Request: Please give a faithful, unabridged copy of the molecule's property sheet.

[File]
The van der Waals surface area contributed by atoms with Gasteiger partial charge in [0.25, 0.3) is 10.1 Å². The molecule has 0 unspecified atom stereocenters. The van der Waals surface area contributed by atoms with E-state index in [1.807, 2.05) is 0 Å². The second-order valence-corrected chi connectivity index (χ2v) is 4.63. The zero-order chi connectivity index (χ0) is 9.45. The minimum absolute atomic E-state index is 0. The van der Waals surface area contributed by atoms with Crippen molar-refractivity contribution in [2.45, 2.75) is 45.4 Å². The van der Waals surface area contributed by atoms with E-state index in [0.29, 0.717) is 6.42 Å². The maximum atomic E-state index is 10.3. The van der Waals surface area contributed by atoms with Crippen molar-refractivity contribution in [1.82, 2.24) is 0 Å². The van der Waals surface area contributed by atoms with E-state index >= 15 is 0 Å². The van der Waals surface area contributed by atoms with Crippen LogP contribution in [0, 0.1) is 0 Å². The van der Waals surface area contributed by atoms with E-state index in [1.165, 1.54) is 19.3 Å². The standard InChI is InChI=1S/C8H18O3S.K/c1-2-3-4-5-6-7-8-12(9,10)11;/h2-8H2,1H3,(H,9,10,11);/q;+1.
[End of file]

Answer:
The van der Waals surface area contributed by atoms with Gasteiger partial charge in [0.25, 0.3) is 10.1 Å². The molecule has 0 unspecified atom stereocenters. The van der Waals surface area contributed by atoms with E-state index in [1.807, 2.05) is 0 Å². The second-order valence-corrected chi connectivity index (χ2v) is 4.63. The zero-order chi connectivity index (χ0) is 9.45. The minimum absolute atomic E-state index is 0. The van der Waals surface area contributed by atoms with Crippen molar-refractivity contribution in [2.45, 2.75) is 45.4 Å². The van der Waals surface area contributed by atoms with E-state index in [0.29, 0.717) is 6.42 Å². The maximum atomic E-state index is 10.3. The van der Waals surface area contributed by atoms with Crippen molar-refractivity contribution in [1.82, 2.24) is 0 Å². The van der Waals surface area contributed by atoms with E-state index >= 15 is 0 Å². The van der Waals surface area contributed by atoms with Crippen LogP contribution in [0, 0.1) is 0 Å². The van der Waals surface area contributed by atoms with E-state index in [1.165, 1.54) is 19.3 Å². The standard InChI is InChI=1S/C8H18O3S.K/c1-2-3-4-5-6-7-8-12(9,10)11;/h2-8H2,1H3,(H,9,10,11);/q;+1.